KGI announces L.A. Care Scholars in Community Medicine Program

With the start of the 2021-2022 academic year right around the corner, Keck Graduate Institute’s (KGI) inaugural cohort of 22 students in the brand-new Master of Science in Community Medicine (MSCM) program—the first degree offered in KGI’s innovative School of Medicine—are about to begin their journeys toward becoming qualified health professionals.
Representing diversity in age, race, and gender, these students will be L.A. Care Scholars, thanks to a generous $5 million grant from L.A. Care Health Plan’s Elevating the Safety Net, an initiative to address a looming physician shortage in Los Angeles County.
“KGI’s School of Medicine has recruited a diverse group of scholars who will serve as a pipeline for physicians into the L.A. County safety net. Ultimately, they will help to advance health equity in communities that are currently underserved,” said John Baackes, L.A. Care CEO. “Our commitment is an exciting addition to our Elevating the Safety Net initiative, and we are honored to support this program.”
The MSCM program will prepare these L.A. Care Scholars in community medicine to become future healthcare providers. They will gain the skills necessary to engage hard-to-reach communities, foster strong positive relationships, and understand their health priorities. Additionally, these students will empower the communities where they serve to increase accessibility and utilization of quality health interventions and programming.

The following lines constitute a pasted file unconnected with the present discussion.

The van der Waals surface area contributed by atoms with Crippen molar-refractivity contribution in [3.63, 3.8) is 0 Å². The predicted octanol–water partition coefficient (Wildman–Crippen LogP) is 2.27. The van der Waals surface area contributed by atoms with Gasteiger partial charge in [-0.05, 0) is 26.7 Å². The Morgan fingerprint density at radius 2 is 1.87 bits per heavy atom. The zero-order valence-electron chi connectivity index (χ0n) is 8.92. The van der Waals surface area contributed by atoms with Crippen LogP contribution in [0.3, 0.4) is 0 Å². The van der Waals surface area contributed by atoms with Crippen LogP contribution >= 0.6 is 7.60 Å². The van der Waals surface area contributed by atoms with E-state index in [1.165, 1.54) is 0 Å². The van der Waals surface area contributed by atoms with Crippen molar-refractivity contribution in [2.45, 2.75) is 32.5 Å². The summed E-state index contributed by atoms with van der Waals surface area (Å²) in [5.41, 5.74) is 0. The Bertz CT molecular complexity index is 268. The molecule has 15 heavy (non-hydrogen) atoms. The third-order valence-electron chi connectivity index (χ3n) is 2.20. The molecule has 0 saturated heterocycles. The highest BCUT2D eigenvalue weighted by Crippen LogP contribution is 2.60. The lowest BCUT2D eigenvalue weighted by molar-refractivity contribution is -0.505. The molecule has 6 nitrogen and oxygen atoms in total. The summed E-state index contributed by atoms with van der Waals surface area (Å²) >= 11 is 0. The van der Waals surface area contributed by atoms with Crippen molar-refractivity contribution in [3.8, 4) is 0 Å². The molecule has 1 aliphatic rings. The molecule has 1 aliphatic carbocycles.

“I am incredibly grateful for L.A. Care’s generous scholarship, as it helps reduce the financial barriers on my path to medical school,” said L.A. Care Scholar Jessica Abrolat. “This scholarship allows my wife and I to live off a single income and enables me to fully invest myself in this master’s program without the burden of additional debt. I am so appreciative to be given this opportunity to be a part of the KGI MSCM program and I will pay this generosity forward through the rest of my future career in community medicine.”
All courses in the MSCM program will be taught online, and students will be able to work in their local communities during their capstone community experience. Many students in the MSCM program will continue to medical school or obtain healthcare positions within their communities immediately following graduation.
“It’s so important to train providers to truly address the needs of their patients, so patients feel their life is valued,” said Dr. Monique Williams, KGI’s MSCM Founding Program Director. “I’m excited that our inaugural class of L.A. Care Scholars will know their communities on a deeper level, allowing them to make a direct impact on the lives of patients.”
“I have seen the prevalence of health inequity on local, national, and global scales, and I wanted to be in a program that would help me to become a socially competent physician,” said L.A. Care Scholar Oluwatobi Theresa Uwe. “The MSCM program will expose me to different healthcare populations, so I am well-equipped to treat patients from various backgrounds.”
For a complete list of scholars go to and search for “KGI.”



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